Friday, January 14, 2011

Adjustable Dog Wheelchair Ideal for DM

Why an Adjustable Dog Cart is the Way to Go in Degenerative Disease
Guest Post Written by Andrea Brin

Faced with the decision to purchase wheels for my Bernese Mountain dog with Degenerative Myelopathy ("DM"), I just assumed I would go with one of the standard custom models that my massage and acupressure clients have used with their dogs. My concern was in getting the right fit. Measurement is often subjective and oftentimes a custom cart needs to be sent back to solve an initial problem or fit.

I recalled a demonstration and video that I saw at the American Holistic Veterinary Association conference in 2009 for Walkin’ Wheels dog wheelchair. The possibilities seemed endless; it looked like a dream come true for a multitude of reasons. The look of Walkin’ Wheels made them especially appealing to me. They were not imposing or scary looking. They fit in my car in the front passenger seat, and they could be adapted as Chi’s needs changed.

Chi was not yet really ready for wheels - she is a creature of habit and self conscious about her own neurological deficiencies, so we thought we would introduce them slowly before she truly needed them and shape the behavior using a clicker if she was reluctant. Being a Berner, Chi was familiar with carting. She knew what a ‘working dog cart’ was all about. Her younger sister pulled a cart.

Chi was slow to take to her wheels. This was not a surprise because for months we had told her to pick up her foot when walking. She couldn’t pick up her foot in her wheels and so she wouldn’t budge. She is a perfectionist. It is the show dog in her and if she can’t do something right, she is not going to do it at all.

We finally decided to put Chi's rear left leg in the stirrup, so that she did not have to worry about picking it up anymore. Because her right leg was still vibrant and showed no neurological deficits, we permitted her to move with one foot in the stirrup and the other on the ground. Chi mastered this quickly, and was ready to depend on her wheels when the day came.

Fortunately, Chi’s Walkin’ Wheels were adjustable to her unique needs. Due to Chi’s unusual use of her leg, we had to alter the leg rings on the rear harness so that they were uneven. This adjustment of the rear harness resulted in a better fit since the leg that is in the stirrup required more slack on the leg ring to permit hip alignment.

Since that time, we have had to change the height of the cart, the length of the extenders, and contemplate changing the width. We also had to obtain leg rings that were supportive for her and did not damage her beautiful coat, and look for ways to protect Chi’s vulnerable shoulders.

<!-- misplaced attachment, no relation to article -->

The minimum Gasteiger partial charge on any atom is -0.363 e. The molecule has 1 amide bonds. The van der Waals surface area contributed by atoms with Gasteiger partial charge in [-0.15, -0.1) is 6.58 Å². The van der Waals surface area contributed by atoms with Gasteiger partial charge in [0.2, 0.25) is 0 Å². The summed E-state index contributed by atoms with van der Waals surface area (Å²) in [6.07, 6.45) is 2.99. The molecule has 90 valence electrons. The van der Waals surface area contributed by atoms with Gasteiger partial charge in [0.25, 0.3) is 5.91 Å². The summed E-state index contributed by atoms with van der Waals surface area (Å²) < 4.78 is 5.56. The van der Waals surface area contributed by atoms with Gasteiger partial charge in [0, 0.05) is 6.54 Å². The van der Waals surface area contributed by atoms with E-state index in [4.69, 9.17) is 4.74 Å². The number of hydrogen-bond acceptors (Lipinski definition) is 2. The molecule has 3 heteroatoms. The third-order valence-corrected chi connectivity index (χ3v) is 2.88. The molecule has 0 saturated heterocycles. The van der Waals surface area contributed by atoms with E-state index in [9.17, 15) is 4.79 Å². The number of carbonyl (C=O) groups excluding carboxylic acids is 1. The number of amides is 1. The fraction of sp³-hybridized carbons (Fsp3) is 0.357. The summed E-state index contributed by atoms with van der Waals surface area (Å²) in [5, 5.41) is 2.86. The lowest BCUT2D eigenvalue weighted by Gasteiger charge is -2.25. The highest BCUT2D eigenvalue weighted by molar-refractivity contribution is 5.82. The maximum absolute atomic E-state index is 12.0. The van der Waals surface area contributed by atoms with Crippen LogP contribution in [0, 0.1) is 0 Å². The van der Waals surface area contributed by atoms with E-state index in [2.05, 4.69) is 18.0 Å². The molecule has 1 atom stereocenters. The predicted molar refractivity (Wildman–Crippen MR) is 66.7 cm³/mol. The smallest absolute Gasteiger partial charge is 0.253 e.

Chi has grown up with an unstable atlas due to a collision she had as a puppy, and we must be careful not to stress her shoulders. We are now looking at supporting them with the versatile belly strap in a more forward position and adaptations made by Walkin’ Wheels to address this innate weakness in Chi’s mobility. A week does not go by without my making some kind of adjustment in the rings, harness etc.

Chi’s disease is degenerative. We see changes monthly at best and weekly at worst. Had we gone with custom rather than an adjustable dog wheelchair, we would not be able to make changes in her set up which permit her to have the best bio-mechanics possible given her underlying disease.

The fact that the cart comes apart, folds flat and is easily adjustable has been vital to her continued use. Recently, we needed to add all terrain tires due to snow and ice conditions. We elected to get new struts as well so we could simply interchange the wheels. When we knocked the frame out of alignment taking a corner too fast and landing on a step, we were able to replace the frame without having the cart go in for repairs.

I don’t know if a custom cart would still fit Chi. The measurements we would have taken initially for Chi are no longer valid. Degenerative Myelopathy takes a heavy toll on a dog’s body. As muscle mass is lost, a dog's measurements change.

With Chi's Walkin’ Wheels, we can accommodate her new more narrow stature by making a simple adjustment. We know that we will need to counter balance the cart at some point and look forward to adaptations made by Walkin’ Wheels to make this possible.


Anonymous said...

If all the people could be like you! Thank you for chairing your story.

Kate said...

It is so great to see that animals can still lead a great life even with a disability.